For our patient Etelka we provided different forms of treatment which included overall thorough Periodontal therapy which would provide a healthy foundation for all future prosthetic treatment. Among those treatments were included: deep cleaning of the gum pockets, antibiotic therapy, home care and physiotherapy, regeneration of advanced bone loss, extraction of teeth that were deemed non-treatable as a result of either decay or Periodontal (gum) disease.

1. Why was Etelka a good candidate for these procedures? Etelka was an excellent candidate since she was healthy, non smoker and very keen to achieve maximum results with a deep commitment to achieving all of our objectives.
2. What were her biggest concerns about the procedure? The biggest concerns were, of course, pain or discomfort, time to recover, making sure her teeth and replacements provided excellent aesthetics during all procedures.
3. How did you develop a plan for treating Etelka’s concerns? our treatment plan is always developed as a team approach: each practitioner does a comprehensive clinical exam, followed by any additional imaging or study models which will allow us to then brainstorm together which options are best for our patient, from good to better to best.
4. Was her treatment out of the ordinary? Treatment was not out of the ordinary as more and more adults which have had dental treatment done through their adult years, is starting to break down and the demands for proper treatment and oral health are higher, both from the patients perspective and the dental professionals.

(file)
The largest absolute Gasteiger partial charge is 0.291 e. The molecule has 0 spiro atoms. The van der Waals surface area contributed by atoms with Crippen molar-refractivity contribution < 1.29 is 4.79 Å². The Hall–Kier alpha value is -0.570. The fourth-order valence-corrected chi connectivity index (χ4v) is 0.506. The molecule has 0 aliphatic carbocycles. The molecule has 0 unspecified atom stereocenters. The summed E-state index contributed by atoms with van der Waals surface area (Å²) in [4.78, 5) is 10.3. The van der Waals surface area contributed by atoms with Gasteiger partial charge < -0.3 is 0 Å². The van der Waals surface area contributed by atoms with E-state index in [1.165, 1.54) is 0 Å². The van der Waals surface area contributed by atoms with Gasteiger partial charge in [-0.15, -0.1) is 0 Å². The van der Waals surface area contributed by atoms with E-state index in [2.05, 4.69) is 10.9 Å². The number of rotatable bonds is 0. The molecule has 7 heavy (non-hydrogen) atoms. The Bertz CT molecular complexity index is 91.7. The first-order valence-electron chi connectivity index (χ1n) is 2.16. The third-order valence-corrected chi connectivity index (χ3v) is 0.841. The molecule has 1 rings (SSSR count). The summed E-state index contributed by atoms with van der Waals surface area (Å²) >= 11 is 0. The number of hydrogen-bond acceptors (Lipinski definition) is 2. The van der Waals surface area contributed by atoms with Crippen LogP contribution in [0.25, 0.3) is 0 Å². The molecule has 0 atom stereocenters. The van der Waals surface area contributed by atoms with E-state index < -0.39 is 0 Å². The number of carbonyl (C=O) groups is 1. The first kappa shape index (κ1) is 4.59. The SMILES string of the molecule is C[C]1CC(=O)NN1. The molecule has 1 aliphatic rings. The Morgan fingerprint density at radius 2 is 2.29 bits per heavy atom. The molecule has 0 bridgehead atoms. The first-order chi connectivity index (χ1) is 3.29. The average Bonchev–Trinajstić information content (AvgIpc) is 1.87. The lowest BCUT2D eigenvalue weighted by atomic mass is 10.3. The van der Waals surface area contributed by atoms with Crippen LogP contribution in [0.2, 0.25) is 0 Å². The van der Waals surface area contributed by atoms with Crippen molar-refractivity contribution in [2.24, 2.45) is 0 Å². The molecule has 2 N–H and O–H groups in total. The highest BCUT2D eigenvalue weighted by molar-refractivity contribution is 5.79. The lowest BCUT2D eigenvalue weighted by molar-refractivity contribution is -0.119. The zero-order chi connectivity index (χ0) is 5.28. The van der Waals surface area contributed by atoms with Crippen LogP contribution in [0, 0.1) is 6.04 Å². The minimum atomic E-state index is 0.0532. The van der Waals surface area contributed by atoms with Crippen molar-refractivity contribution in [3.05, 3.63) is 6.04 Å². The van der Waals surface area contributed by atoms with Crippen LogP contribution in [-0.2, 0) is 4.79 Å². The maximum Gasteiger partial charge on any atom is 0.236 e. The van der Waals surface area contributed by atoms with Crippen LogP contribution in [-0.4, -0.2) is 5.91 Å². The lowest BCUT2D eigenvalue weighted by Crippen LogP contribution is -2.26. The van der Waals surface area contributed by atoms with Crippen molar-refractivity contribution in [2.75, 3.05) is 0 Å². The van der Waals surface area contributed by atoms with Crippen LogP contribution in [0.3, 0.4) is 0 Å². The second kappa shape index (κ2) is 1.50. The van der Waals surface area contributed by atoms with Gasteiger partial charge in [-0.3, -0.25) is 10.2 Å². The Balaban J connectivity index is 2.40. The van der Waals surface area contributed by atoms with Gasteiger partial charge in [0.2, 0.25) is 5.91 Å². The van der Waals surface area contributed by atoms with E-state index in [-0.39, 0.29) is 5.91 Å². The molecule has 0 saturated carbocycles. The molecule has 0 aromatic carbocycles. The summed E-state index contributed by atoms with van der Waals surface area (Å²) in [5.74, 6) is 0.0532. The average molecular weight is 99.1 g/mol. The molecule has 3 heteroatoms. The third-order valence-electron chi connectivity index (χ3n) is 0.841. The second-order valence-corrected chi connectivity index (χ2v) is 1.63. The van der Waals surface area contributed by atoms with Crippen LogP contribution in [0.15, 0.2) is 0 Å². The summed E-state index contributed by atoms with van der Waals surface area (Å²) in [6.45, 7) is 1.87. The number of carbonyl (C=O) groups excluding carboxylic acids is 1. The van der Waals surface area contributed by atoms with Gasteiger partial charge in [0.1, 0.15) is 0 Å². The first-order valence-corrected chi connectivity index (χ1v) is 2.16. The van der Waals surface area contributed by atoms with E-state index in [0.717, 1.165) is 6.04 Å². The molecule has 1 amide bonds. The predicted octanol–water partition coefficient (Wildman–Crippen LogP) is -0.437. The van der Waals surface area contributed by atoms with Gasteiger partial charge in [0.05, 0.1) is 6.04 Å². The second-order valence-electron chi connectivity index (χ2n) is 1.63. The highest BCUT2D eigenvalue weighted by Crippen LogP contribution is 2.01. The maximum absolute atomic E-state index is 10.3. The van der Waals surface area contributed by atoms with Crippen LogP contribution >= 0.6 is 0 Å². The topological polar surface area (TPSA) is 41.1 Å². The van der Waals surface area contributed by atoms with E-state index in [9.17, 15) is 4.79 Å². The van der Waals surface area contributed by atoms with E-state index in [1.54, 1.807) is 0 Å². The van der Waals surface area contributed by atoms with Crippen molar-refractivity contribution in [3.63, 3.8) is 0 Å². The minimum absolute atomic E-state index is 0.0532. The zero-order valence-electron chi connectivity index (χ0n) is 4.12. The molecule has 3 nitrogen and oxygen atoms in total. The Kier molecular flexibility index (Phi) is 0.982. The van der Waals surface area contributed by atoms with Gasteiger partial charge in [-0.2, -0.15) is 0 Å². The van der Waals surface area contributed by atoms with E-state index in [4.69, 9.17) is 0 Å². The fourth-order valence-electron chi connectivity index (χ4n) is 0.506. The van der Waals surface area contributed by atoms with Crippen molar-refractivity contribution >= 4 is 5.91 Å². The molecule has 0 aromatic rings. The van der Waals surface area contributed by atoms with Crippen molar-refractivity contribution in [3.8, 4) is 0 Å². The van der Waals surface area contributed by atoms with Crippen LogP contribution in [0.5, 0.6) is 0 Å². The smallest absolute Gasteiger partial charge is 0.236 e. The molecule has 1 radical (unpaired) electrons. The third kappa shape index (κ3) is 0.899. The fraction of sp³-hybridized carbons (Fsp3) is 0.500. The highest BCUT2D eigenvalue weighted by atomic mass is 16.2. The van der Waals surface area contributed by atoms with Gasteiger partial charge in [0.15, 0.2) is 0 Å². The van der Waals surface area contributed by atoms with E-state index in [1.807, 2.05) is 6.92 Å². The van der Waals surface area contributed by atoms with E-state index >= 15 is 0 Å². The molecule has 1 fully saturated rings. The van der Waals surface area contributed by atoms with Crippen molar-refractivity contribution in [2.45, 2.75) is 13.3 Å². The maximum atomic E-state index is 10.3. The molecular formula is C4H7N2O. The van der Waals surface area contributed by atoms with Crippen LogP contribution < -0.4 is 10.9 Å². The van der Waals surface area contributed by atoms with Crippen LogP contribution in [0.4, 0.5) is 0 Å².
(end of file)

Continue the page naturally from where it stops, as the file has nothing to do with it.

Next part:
5. Is there an ideal candidate for these procedures? Ideal candidates are always patients who are healthy and under regular care of their medical doctor as well as their dentist. Of course, non smokers will always achieve great results and patients tat are committed to having a healthy mouth will always be those who will see the outcomes which are hoped for from the outset.
6. Are there any at-home steps patients should follow after procedures like these?  patients receiving this and any type of complex dental care must know that proper home are and physiotherapy as well as frequent maintenance visits to the dental office are imperative in order to maintain the achieved outcomes and maintain healthy foundations for their prosthetic reconstruction.
7. What advice would you give those debating whether or not to get dental surgery? In order for patients to commit to complex care, it’s important to measure patients desires, objectives and realistic outcomes. Overall, wanting to achieve a beautiful smile and proper function, will require time commitment and perseverance as well as the knowledge that what took many years to occur, will not be resolved in one or two appointments. However, the ultimate result will far outweigh the hard work on behalf of their dentists and dental specialists and of course the hard work of each and everyone of our patients.

                                     Dr. Michelle Lanys, Dentist

                                     Dr. Dana Levy, Periodontist

                                   Connie, Treatment Coordinator